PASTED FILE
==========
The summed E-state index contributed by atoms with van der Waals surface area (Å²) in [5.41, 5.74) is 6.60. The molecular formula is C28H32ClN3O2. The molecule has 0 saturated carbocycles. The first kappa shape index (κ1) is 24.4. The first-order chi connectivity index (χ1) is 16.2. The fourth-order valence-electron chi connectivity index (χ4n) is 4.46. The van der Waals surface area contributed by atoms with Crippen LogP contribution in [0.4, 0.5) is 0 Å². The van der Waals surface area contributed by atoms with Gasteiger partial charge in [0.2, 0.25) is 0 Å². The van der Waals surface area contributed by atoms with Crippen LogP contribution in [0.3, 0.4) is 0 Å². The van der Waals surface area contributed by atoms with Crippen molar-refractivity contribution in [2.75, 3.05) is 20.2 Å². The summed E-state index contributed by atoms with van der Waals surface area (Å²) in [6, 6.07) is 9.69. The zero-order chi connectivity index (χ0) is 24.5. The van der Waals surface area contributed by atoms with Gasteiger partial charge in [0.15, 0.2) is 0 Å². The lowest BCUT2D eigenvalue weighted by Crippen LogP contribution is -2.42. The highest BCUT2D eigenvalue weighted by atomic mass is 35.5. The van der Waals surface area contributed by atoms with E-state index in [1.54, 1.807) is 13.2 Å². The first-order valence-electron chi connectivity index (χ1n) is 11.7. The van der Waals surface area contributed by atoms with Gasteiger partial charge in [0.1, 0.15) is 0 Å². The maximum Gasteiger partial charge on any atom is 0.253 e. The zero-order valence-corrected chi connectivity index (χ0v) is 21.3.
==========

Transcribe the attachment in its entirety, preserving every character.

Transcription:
The summed E-state index contributed by atoms with van der Waals surface area (Å²) in [5.41, 5.74) is 6.60. The molecular formula is C28H32ClN3O2. The molecule has 0 saturated carbocycles. The first kappa shape index (κ1) is 24.4. The first-order chi connectivity index (χ1) is 16.2. The fourth-order valence-electron chi connectivity index (χ4n) is 4.46. The van der Waals surface area contributed by atoms with Crippen LogP contribution in [0.4, 0.5) is 0 Å². The van der Waals surface area contributed by atoms with Gasteiger partial charge in [0.2, 0.25) is 0 Å². The van der Waals surface area contributed by atoms with Crippen LogP contribution in [0.3, 0.4) is 0 Å². The van der Waals surface area contributed by atoms with Crippen molar-refractivity contribution in [2.75, 3.05) is 20.2 Å². The summed E-state index contributed by atoms with van der Waals surface area (Å²) in [6, 6.07) is 9.69. The zero-order chi connectivity index (χ0) is 24.5. The van der Waals surface area contributed by atoms with Gasteiger partial charge in [0.15, 0.2) is 0 Å². The lowest BCUT2D eigenvalue weighted by Crippen LogP contribution is -2.42. The highest BCUT2D eigenvalue weighted by atomic mass is 35.5. The van der Waals surface area contributed by atoms with E-state index in [1.54, 1.807) is 13.2 Å². The first-order valence-electron chi connectivity index (χ1n) is 11.7. The van der Waals surface area contributed by atoms with Gasteiger partial charge in [0.1, 0.15) is 0 Å². The maximum Gasteiger partial charge on any atom is 0.253 e. The zero-order valence-corrected chi connectivity index (χ0v) is 21.3.